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Iowa Politics Roundup: Governor Blames Senate Democrats for Budget Breakdown PDF Print E-mail
Commentary/Politics - Iowa Politics
Written by Lynn Campbell   
Wednesday, 01 June 2011 08:43

Governor Terry Branstad on Tuesday placed blame for a breakdown in Iowa Statehouse negotiations squarely on the shoulders of the 26-member Senate Democratic caucus, as state government officials began implementing a strategy for a possible shutdown.

“Progress was made until the Senate Democrats met last week and basically told Senator [Mike] Gronstal, ‘You don’t have the authority to negotiate,’” Branstad said. “I think he tried, in good faith, but his caucus basically said ‘no.’ So he came back and said the deal’s off.”

Branstad on Tuesday said that Lieutenant Governor Kim Reynolds will take his place in leading a trade mission to South Korea and China next week so he can continue negotiations on the state budget in Iowa. One month remains before the end of the fiscal year – June 30. Branstad said Republicans thought Senate Democrats were going to provide a counter-proposal on the budget late this past week, but that didn’t happen.

“I think he’s lost control of his caucus,” Branstad said of Gronstal. “I think you’ve got a situation where the leader has tried but hasn’t been able to get the support of his caucus to negotiate something and get this worked out. ... They have been used to calling the shots for the last several years. But now you’ve got a Republican governor, and you have a Republican majority in the House. And that’s a different set of circumstances than they’ve dealt with for some time. They need to respect and recognize that.”

Gronstal (D-Council Bluffs) said Tuesday that he stands behind the position of his caucus in insisting on more funding for education. He also asserted that Branstad personally should attend the negotiations rather than sending his staff members.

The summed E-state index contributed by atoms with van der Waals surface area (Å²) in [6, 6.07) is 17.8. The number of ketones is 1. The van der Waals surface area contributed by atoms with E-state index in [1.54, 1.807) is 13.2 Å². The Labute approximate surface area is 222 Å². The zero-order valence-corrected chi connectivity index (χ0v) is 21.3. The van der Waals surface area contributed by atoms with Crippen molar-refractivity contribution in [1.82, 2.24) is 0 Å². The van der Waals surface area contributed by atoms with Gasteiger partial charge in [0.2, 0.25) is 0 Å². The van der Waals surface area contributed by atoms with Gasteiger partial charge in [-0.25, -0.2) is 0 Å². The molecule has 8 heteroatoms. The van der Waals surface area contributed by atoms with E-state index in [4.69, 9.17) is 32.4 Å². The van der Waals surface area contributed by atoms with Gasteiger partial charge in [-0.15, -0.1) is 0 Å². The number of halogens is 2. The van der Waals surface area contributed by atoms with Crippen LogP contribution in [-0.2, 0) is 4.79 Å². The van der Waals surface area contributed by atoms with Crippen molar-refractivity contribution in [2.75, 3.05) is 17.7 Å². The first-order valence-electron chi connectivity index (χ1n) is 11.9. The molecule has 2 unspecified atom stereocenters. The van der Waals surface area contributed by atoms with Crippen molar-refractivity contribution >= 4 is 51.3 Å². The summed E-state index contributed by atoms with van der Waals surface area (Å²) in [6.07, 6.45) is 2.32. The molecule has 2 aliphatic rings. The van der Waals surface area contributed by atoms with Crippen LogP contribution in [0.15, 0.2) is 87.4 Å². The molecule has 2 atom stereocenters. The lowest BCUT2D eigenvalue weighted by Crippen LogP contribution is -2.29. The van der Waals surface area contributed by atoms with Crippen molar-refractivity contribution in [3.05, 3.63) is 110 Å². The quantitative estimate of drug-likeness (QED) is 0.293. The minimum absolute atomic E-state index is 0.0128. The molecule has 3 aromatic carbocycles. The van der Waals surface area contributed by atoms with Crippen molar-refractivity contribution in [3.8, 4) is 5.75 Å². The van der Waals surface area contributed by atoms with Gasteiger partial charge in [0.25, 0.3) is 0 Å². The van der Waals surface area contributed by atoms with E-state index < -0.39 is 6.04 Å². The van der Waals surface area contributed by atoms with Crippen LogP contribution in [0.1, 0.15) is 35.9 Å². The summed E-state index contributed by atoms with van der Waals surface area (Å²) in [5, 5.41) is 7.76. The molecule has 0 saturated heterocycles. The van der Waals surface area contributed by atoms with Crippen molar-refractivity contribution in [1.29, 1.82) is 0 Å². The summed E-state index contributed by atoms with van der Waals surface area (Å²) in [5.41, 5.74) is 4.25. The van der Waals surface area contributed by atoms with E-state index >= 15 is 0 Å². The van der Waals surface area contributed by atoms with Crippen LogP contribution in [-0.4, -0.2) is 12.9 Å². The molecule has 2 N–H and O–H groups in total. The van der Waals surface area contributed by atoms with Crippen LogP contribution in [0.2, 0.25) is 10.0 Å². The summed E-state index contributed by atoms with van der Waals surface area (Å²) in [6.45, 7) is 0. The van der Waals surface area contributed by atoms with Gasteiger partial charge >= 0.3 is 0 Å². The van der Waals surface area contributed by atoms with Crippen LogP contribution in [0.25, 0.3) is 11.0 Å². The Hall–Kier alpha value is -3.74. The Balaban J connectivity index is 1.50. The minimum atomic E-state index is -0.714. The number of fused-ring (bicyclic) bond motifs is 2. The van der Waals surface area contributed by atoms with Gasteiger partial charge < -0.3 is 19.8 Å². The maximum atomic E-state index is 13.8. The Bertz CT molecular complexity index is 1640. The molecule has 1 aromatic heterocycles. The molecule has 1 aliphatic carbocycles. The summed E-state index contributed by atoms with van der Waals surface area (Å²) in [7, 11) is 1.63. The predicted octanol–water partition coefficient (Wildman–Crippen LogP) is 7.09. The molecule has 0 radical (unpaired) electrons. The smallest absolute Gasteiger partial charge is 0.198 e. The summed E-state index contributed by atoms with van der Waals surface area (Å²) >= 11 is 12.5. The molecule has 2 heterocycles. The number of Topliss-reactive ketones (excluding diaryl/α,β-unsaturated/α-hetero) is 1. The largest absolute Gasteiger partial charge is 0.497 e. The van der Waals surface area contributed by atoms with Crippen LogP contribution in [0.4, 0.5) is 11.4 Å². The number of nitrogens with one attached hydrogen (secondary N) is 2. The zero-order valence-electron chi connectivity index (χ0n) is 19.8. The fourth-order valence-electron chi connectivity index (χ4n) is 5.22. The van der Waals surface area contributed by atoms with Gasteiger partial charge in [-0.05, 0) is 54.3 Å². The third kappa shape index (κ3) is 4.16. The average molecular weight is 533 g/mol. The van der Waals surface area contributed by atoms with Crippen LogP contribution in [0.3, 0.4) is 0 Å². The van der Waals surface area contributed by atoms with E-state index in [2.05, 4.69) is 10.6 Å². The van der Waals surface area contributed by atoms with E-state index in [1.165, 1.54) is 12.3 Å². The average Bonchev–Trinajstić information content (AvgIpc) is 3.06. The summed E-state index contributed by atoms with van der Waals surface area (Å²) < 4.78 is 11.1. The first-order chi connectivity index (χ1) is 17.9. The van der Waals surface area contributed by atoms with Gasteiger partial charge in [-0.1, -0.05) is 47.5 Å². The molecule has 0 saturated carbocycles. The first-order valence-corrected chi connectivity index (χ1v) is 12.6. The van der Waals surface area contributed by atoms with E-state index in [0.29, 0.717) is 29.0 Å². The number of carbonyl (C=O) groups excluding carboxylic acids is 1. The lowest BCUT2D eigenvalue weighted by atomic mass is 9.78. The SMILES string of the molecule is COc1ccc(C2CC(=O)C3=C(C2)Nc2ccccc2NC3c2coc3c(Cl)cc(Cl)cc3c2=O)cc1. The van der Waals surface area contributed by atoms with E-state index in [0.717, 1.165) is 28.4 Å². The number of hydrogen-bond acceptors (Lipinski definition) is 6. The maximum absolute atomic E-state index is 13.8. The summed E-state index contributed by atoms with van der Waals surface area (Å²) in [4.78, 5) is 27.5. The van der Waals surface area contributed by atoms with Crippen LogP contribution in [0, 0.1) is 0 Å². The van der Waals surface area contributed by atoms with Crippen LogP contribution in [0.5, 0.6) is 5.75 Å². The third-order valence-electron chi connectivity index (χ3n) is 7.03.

“If the governor had been personally involved in the ongoing negotiations, he would understand that Democratic senators are united in their opposition to his two-year starvation diet for Iowa schools,” Gronstal said.

Tuesday was the one-month mark of the 2011 legislative session being in overtime. Branstad’s administration is developing a contingency plan if a budget isn’t passed and signed by June 30.

Robert Bailey, communications director of the Iowa Department of Administrative Services, this past week confirmed to Iowa House Chief Clerk Charlie Smithson that discussions were underway for a plan in case of a possible government shutdown. Meetings were held to discuss scenarios.

“All have complications,” Bailey told Smithson in an e-mail this past Thursday. “We’re working to have a strategy ready by mid-week [June 1] that can be communicated to agencies and the legislature. Included in these deliberations will be identifying critical employees” in public safety and correctional facilities.

But Branstad on Tuesday downplayed the contingency planning.

“The governor has emergency powers whenever there’s an emergency. I am not anticipating an emergency,” Branstad said. “I will deal with it if I have to. But I think they [Senate Democrats] need to get serious about doing the job. I’ve canceled my trip, so I’ll be available to do whatever I have to do.”

The governor said he’s taken numerous issues off the table as part of the negotiations to get to a $5.99-billion state budget for Fiscal Year 2012. He said it’s too late this year to change the state-funded preschool program into a needs-based scholarship program. He also said his proposal to cut the corporate-income-tax rate in half to a flat 6 percent, at a cost to the state of $200 million, likely will not happen this year.